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Football: Rob Maclean: Kids must practise what is preached.

Byline: Rob Maclean

DON'T blame the coaching. If you're wondering why the supply of top talent to the Scotland team has dried up try pointing the finger at pampered players.

So says a man who could sit in the old Mastermind armchair and readily tackle two minutes on youth development as his specialist subject. I have a lot of time for George Adams, which is probably just as well because he has a lot to say.

It's not that he likes the sound of his own voice or would ever promote himself as an authority on the game. He will appear in front of a microphone or a television camera only at gunpoint.

But sit down on the other side of Adams' desk at Fir Park where he works alongside Terry Butcher and Chris McCart and he'll happily voice his opinions about where the Scottish football system is getting it right and where it's going badly wrong.

The timing was right. In the space of four days we had gone from Nightmare in the North Atlantic to Magnificent Motherwell. From despair at the shocking state of our national team to a demonstration that the Old Firm can be beaten by a home- grown challenge if it's big on belief.

The amiable Adams doesn't have to show you his references to deserve the right to speak with a fair bit of authority on the rearing of young footballers.

You only need to know the long list of quality kids he has brought to Aberdeen and Celtic, his previous employers, and hear him enthusing about the numerous Well youngsters who are playing for Scotland at every age level outwith the senior side.

If watching the Under-21 trio of Steven Hammell, Stephen Pearson and James McFadden play a massive part in slaying the champions on Tuesday night didn't do enough to cure your post Faroes depression - and if you're a Celtic fan it certainly didn't - take it from me there are plenty more where they came from.

Seventeen-year-old Shaun Fagan showed last midweek he doesn't suffer stage fright and former Rangers teenager Iain Russell is another battering on the first-team door.

Adams points to other names on his wall chart like Jack, MacDonald, Wright, Kinniburgh and Clarkson as yet more youngsters who have a big chance of making it.

And he's talking as much about attitude as ability. That's where he believes it has fallen apart in recent years for so many stars-in-the-making.

Adams said: "It's not about the quality of the coaching in Scotland - there's nothing wrong and plenty right about the way we teach the game in this country.

"The big problem is that so many kids don't take in what they've learned then go away and practise. They're told how to play in the morning but can't be bothered to go and work at it in the afternoon."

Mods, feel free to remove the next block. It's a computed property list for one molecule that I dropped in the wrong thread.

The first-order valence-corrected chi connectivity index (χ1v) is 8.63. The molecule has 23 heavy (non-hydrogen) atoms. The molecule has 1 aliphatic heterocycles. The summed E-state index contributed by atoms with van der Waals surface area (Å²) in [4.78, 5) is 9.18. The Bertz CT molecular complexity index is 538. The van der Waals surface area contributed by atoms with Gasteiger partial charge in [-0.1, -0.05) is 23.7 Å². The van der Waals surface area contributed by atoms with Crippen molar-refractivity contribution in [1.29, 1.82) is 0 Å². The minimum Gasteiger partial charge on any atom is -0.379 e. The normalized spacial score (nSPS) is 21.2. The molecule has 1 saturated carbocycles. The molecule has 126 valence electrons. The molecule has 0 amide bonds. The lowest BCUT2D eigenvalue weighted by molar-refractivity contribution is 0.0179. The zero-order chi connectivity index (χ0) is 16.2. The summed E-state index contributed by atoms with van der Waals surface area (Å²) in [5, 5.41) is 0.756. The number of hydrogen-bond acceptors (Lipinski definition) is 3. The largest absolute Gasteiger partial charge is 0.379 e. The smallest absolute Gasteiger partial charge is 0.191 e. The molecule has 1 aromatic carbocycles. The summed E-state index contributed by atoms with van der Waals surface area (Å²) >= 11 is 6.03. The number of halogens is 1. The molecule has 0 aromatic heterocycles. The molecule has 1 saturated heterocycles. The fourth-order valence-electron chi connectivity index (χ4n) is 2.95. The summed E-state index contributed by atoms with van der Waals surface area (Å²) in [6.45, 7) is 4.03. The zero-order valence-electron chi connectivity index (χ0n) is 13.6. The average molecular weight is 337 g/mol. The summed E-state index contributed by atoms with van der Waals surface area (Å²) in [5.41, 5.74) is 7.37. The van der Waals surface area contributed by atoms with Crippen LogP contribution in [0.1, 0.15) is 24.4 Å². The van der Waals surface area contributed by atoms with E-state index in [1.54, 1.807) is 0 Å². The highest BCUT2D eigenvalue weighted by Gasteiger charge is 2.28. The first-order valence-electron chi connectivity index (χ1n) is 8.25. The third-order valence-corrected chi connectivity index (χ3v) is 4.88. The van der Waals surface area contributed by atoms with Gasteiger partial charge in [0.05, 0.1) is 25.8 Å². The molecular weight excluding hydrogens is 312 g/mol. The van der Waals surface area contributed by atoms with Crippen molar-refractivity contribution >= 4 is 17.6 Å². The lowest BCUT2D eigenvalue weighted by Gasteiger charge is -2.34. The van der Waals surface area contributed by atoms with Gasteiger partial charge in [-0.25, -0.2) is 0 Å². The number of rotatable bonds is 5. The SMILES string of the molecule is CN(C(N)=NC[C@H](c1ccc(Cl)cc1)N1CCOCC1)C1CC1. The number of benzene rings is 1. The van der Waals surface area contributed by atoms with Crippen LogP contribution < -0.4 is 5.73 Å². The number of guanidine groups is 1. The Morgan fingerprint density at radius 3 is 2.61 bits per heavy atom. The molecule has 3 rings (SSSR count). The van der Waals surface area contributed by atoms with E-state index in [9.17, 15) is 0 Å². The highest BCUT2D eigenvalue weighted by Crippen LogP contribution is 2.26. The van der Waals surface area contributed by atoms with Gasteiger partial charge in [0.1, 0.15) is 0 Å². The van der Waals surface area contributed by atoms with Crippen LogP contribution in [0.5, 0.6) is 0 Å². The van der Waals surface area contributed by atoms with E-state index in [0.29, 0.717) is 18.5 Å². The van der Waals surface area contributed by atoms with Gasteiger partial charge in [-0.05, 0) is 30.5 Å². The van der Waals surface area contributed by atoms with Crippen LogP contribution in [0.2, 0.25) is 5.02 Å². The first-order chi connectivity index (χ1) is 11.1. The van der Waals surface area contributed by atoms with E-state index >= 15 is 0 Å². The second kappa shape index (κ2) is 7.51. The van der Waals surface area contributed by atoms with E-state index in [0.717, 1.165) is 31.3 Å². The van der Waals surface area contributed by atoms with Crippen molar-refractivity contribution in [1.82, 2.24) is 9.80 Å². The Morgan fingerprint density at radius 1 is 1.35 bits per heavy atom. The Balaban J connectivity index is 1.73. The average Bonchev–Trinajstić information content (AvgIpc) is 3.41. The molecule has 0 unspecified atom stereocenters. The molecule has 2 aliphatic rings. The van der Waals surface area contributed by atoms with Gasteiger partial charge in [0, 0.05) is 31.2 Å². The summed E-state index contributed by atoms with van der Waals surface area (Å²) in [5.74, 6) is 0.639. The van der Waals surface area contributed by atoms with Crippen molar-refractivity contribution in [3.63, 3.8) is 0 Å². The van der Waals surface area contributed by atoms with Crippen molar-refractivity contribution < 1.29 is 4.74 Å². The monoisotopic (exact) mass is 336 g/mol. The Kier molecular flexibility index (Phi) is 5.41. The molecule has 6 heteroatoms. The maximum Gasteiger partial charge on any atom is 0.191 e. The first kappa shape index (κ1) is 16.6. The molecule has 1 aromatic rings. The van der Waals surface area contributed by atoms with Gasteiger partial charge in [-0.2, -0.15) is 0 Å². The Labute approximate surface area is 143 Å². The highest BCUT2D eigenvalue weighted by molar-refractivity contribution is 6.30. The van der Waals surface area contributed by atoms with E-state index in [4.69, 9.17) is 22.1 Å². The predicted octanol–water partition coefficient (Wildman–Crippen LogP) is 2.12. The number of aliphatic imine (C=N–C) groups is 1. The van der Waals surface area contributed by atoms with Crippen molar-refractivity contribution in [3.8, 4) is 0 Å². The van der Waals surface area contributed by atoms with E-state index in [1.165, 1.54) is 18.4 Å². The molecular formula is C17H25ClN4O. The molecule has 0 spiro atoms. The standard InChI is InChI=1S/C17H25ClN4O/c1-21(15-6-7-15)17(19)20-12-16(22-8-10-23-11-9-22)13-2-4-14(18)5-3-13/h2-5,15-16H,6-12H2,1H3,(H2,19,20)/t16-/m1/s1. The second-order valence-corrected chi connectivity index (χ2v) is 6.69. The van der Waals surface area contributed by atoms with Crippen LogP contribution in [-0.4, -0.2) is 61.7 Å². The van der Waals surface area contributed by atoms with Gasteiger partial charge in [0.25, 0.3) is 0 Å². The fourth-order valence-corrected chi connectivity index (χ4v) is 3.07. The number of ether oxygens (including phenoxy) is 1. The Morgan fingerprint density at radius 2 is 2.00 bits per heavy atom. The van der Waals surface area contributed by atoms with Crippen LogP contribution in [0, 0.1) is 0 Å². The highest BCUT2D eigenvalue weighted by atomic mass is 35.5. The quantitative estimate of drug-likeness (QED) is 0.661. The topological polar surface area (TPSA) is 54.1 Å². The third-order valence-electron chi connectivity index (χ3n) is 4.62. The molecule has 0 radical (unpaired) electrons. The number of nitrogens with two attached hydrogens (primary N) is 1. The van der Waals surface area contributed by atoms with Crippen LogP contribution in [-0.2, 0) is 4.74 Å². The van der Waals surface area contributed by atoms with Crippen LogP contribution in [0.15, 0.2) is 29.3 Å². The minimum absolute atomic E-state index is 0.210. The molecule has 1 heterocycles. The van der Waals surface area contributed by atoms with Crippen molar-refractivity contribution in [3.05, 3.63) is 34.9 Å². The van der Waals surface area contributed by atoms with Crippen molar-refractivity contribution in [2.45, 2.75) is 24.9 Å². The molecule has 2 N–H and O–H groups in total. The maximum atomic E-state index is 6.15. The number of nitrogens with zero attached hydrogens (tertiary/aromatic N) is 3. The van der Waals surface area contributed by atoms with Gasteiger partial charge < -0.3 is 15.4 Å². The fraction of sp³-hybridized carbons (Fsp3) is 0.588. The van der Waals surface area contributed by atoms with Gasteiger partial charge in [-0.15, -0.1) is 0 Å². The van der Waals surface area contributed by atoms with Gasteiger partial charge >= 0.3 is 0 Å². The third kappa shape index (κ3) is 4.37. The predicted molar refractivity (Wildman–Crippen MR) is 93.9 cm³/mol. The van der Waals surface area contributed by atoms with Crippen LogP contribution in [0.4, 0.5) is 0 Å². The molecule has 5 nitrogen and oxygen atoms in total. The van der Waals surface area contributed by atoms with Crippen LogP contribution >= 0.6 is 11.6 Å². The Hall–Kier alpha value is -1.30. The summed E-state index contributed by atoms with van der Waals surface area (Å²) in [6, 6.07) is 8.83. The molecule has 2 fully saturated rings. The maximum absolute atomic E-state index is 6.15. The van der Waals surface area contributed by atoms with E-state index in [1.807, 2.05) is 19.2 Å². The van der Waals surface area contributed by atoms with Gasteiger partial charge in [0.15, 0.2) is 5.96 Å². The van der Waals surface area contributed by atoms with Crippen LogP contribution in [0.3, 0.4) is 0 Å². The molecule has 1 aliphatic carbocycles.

Adams preaches with passion when he's on his pet subject and clearly has acres of evidence to support his theory.

It's this lack of application by football apprentices he sees as the real reason so many players of potential at youth level fail to graduate to the top team. The training- shower-lunch-home routine of the older players is copied by the kids at the expense of their careers.

It goes without saying that's not the way it is now at Fir Park and it's not the way it was during George's formative coaching years at Pittodrie when the pre- knighthood Alex Ferguson and Archie Knox ran the show.

Laziness or sloppiness among young players was not part of the script. Missing the minibus on the way to training meant a three- mile run to catch up. It was the same punishment on the way back to the stadium.

Of course, the big carrot then for Fergie's fledglings was a clear run to first- team football if they were good enough. And while you can't compare the Aberdeen set-up of the Eighties with Fir Park 2002 there is now no barrier to the Motherwell minors realising their dreams.

Talented teenager McFadden has a pay slip that pales into insignificance alongside that of another 19- year-old - and an Adams discovery - Celtic striker Shaun Maloney.

However, the on-field difference was summed up during the match when sub Maloney feature for just a few minutes at the end, going on just as star man McFadden was about to go off to a hero's reception.

It makes you hope for his sake that young James stays for another year or so at Fir Park and delays the inevitable move to a top club in favour of playing regularly.

Others have made the mistake of jumping at the chance of a move to the big time and found themselves festering on the bench.

Sometimes short-term gain should lose out to the long-term view. And sometimes a little bit of hard work goes a long way.
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Title Annotation:Sport
Publication:Sunday Mail (Glasgow, Scotland)
Date:Sep 15, 2002
Words:817
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